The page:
Invest \$100 in your 1-yr business. My required rate of return is 10%. What would be the CF be at the end of year 1 such that the NPV = 0? ACF1 = 100(1.1) = 110 (just the FV!) If NPV > 0, it is the same as ACFt > 110.

Capital Budgeting - NPV
Ex: Now, what’s the investment worth? Just PV of \$120 = 120/1.1 = My stock is now worth , a capital gain of 9.09 due to you accepting the project. (the 9.09 is the NPV = 120/ = 9.09)

Capital Budgeting - IRR
IRR is our estimate of the return on the project. The definition of IRR is the discount rate that equates the present value of the project’s after-tax cash flows with the initial cash outlay. In other words, it’s the discount rate that sets the NPV equal to zero. NPV =  ACFt / (1 + IRR)t - IO = 0, or  ACFt / (1 + IRR)t = IO The decision criterion is to accept if IRR >= discount rate on the project.

Capital Budgeting - IRR
Are the decision rules the same for IRR & NPV? Think about a project that has an IRR of 15% and a required rate of return (cost of capital) of 10%. So, we should accept the project.

Capital Budgeting - IRR
What is the NPV of the project if we discount the CF at 15%? Zero - by definition of IRR. Is the PV of the CF’s going to be higher or lower if the rate is 10%? Higher - lower rate means higher PV. So, the sum term is bigger at 10%, so the NPV is positive ===> accept. NPV and IRR will accept and reject the same projects – the only difference is when ranking projects.

Capital Budgeting - IRR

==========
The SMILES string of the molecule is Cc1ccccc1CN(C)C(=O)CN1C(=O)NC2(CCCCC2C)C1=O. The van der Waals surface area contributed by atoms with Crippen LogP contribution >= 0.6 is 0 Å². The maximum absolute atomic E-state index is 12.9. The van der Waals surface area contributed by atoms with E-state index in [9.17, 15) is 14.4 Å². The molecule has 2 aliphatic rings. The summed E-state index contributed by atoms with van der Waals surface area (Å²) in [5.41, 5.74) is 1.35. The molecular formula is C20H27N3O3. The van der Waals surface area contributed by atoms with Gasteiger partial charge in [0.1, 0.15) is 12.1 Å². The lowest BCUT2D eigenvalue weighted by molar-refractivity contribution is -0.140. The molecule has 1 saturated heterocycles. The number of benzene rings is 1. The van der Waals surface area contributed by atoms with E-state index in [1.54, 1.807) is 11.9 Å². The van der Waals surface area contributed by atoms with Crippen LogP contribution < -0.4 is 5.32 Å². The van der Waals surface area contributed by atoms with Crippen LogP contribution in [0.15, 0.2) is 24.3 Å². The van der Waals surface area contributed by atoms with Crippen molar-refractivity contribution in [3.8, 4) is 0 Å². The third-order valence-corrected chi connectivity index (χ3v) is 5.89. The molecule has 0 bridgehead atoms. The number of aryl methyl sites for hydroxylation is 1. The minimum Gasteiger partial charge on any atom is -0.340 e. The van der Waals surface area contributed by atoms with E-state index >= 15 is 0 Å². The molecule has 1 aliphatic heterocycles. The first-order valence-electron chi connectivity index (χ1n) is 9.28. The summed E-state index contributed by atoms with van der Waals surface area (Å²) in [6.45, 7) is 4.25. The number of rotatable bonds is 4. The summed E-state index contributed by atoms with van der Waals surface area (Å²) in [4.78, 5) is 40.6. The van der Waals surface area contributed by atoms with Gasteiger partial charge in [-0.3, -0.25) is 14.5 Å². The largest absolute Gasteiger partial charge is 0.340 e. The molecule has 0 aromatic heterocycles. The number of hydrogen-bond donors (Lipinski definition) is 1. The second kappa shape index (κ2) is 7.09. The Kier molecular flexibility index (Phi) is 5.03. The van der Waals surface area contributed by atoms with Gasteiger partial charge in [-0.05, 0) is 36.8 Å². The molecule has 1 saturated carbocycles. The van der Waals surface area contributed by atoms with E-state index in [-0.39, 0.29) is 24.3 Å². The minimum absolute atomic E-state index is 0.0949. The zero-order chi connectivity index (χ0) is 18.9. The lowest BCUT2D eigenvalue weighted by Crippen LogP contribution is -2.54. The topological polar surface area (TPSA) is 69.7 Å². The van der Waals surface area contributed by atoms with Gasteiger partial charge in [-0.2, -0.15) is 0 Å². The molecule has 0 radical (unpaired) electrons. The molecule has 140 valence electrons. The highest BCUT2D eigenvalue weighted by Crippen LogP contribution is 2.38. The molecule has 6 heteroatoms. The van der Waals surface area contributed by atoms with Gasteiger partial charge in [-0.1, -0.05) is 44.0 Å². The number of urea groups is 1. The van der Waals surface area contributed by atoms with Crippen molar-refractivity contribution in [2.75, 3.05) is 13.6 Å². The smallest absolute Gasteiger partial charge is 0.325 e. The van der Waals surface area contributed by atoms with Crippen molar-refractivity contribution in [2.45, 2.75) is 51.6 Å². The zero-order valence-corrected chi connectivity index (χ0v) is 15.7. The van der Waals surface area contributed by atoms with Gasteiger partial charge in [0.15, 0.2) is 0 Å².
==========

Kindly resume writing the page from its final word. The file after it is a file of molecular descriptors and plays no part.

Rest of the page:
Computing IRR: Case 1 - even cash flows Ex. IO = 5,000, Cft = 2,000/yr for 3 years IO = CF(PVIFA IRR,3) ===> 5,000 = 2,000(PVIFA IRR,3) Just find the factor for n=3 that = 5,000/2,000 = 2.5 For i=9, PVIFA = For i=10, PVIFA = It’s between 9 & 10: additional work gives 9.7%

Capital Budgeting - IRR
Case 2 Uneven CF’s - even worse Trial and Error! Ex: IO = 20,000, CF1 = 5,000, CF2 = 7,000, CF3 = 7,000, CF4 = 10,000, CF5 = 10,000 We have to find IRR such that 0 = 5,000 (PVIF IRR,1) + 7,000 (PVIF IRR,2) + 7,000 (PVIF IRR,3) + 10,000 (PVIF IRR,4) + 10,000 (PVIF IRR,5) – 20,000

Capital Budgeting - IRR
NPV at 25% is So, should we try a higher or lower rate? Lower (==> higher NPV) If we try 24%, we get NPV = , at 23%, we get NPV = 375 ==> it’s between 23 & 24%. A final answer gives 23.8%.

Capital Budgeting - IRR
IRR has same advantages as NPV and the same disadvantages, plus Multiple IRRs: IRR involves solving a polynomial. There are as many solutions as there are sign changes in the cash flows. In our previous example, one sign change. If you had a negative flow at t6 ==> 2 changes ==> 2 IRRs. Neither one is necessarily any good. 2. Reinvestment assumption: IRR assumes that intermediate cash flows are reinvested at the IRR. NPV assumes that they are reinvested at k (Required Rate of Return). Which is better? Generally k. Can get around the IRR problem by using the Modified IRR, MIRR.